In April, 1965, plaintiff-appellee filed an-, action seeking a divorce and custody and support of a minor child. Paragraph 5 of' the complaint stated, “That Plaintiff and Defendant own real and personal property as community and have agreed between themselves as to its distribution.” A decree-of divorce was duly entered which provided for custody and support of the minor child' of the parties and, concerning the property,, contained a statement similar to the quoted language of the complaint.
Some twenty months later, plaintiff filed' a petition in the same action seeking ad*495judication that defendant was in contempt of court for failing to pay child support as ordered, and also seeking a division of community property and an accounting from defendant. Certain property is set forth and alleged to be community property, and it is stated, “that no agreement as to a fair, just and equitable division of said property was made by said Final Decree of Divorce or otherwise,” and that such a division should be made by the court.
Upon the filing of the petition, an order to show cause was issued and a hearing had without objection by defendant-appellant, who was represented by counsel, at which the court found defendant in contempt for failure to make the child support payments and, in addition, determined that plaintiff had not received her one-half of the community property, and the court then proceeded to divide the property between the parties
Defendant has appealed from this order asserting as his single point that the court was without jurisdiction to consider and rule upon the property rights of the parties. It is his position that the divorce decree, wherein it was stated that the parties,had agreed upon the distribution of the community property, became final thirty days after its entry (§ 21 — 9—1, N.M.S.A.1953) and that thereafter the court was without jurisdiction to consider property rights in that action. Reliance is placed upon the rule stated in Caudill v. Caudill, 39 N.M. 248, 44 P.2d 724 (1935) to the effect that a judgment not void or irregular and free from .fraud, rendered after due hearing, cannot be reviewed or reversed by the court which decided it, unless proceedings are begun therefor within thirty days after its entry. That was a case wherein, by a so-called bill of review, a party sought because of alleged fraud to overturn a judgment entered some fourteen years before wherein the rights of the parties to a piece of property.were determined. The proceeding unr der attack was not a divorce case. Neither was the attack the same as that here asserted.
Defendant further asserts that the petition was not filed under Rule 60 (§ 21-1-1 (60), N.M.S.A.1953) of Rules of Civil Procedure. It is defendant’s position that since the petition was too late under § 21-9-1, supra, and was not filed under Rule 60, there was a total absence of jurisdiction in the trial court to hear and determine property rights of the parties in show cause proceedings in the divorce action.
Defendant concedes that a separate suit could have been filed under § 22-7-22, N.M. S.A.1953, which provides that where property rights are not adjudicated between husband and wife in a divorce proceeding, either of them may thereafter institute and prosecute a suit for this purpose. See Beals v. Ares, 25 N.M. 459, 185 P. 780 (1919); Cornell v. Cornell, 57 N.M. 170, 256 P.2d 534 (1953). Indeed, insofar as property rights were considered and an agreement covering them ratified and approved by the court in the divorce decree, probably no change therein could be accomplished in supplemental proceedings in the same case. See Scanlon v. Scanlon, 60 N.M. 43, 287 P.2d 238 (1955); Cornell v. Cornell, supra.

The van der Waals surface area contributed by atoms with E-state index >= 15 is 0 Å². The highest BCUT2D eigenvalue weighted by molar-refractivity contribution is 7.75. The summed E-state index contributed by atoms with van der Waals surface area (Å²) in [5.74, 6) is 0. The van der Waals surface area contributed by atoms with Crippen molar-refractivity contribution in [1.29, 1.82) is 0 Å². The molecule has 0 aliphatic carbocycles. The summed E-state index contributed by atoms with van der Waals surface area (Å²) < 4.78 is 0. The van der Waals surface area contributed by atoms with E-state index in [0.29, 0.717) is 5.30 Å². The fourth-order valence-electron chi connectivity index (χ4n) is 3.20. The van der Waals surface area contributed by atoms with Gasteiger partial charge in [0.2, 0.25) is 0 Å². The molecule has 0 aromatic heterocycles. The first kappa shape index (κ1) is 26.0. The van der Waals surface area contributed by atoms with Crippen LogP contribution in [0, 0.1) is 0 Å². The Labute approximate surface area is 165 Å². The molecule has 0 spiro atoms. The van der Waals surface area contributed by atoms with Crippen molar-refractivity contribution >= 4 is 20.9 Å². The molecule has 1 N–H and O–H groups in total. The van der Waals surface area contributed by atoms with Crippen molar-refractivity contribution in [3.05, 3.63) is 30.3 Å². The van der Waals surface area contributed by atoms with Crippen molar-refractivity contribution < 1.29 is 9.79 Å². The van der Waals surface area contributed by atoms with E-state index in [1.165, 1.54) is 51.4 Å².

Plow does the present case fit into the rules set forth above ? As we view the situation, plaintiff could have sought a division of the property of the parties in the divorce case (§ 22-7-3, N.M.S.A.1953), but not having done so, and the court not having considered the issue of the property, there had been no adjudication thereon. Beals v. Ares, supra; Trujillo v. Padilla, 79 N.M. 245, 442 P.2d 203 (1968). Compare Cornell v. Cornell, supra. As already noted, there can be no question that where property rights are not considered or disposed of in the divorce action, a suit seeking division and distribution of the property may be subsequently prosecuted. § 22-7-22, supra. Neither is there any question that a court having jurisdiction of a divorce proceeding has continuing jurisdiction to modify ^nd enforce its decrees, as provided in §^22-7-6, N.M.S.A.1953. Scanlon v. Scanlon, .supra.
*496In the divorce proceeding here, the court was neither requested nor did it pass upon any question of the property rights of the parties. Neither can the action of the trial court be supported as an exercise of its continuing jurisdiction under § 22-7-6, supra. This is true notwithstanding its order was entered at the same time it properly considered the question of defendant’s contempt for failure to pay amounts ordered to be paid as child support money. Compare Mitchell v. Mitchell, 57 N.M. 776, 264 P.2d 673 (1953).
To resolve the problem presented we must determine if the proceedings here may be considered to be an action for division and distribution of property after divorce, as provided in § 22-7-22, supra.
As already noted, the divorce case had been concluded, and no jurisdiction remained in the trial court except as provided in § 22-7-6, supra. That the effect sought was that provided in § 22-7-22, supra, cannot be doubted. However, we are constrained to hold that the requirements of law incident to commencement of an action seeking relief cannot be disregarded.
To file a civil action, a complaint must be filed with a court. Rule 3, Rules of Civil Procedure (§ 21-1-1(3), N.M.S.A. 1953). A docket fee as provided by § 16-3-53, must be paid for filing a case. In Riggs v. Moise, 344 Mo. 177, 183, 128 S.W.2d 632, 635 (1939), it is stated that a court “can acquire jurisdiction in the concrete in a particular instance only when it is presented to the court as prescribed by law.” The same rule is stated in State ex rel. Houser v. Goodman, 406 S.W.2d 121, 126 (Mo.App.1966), in the following language :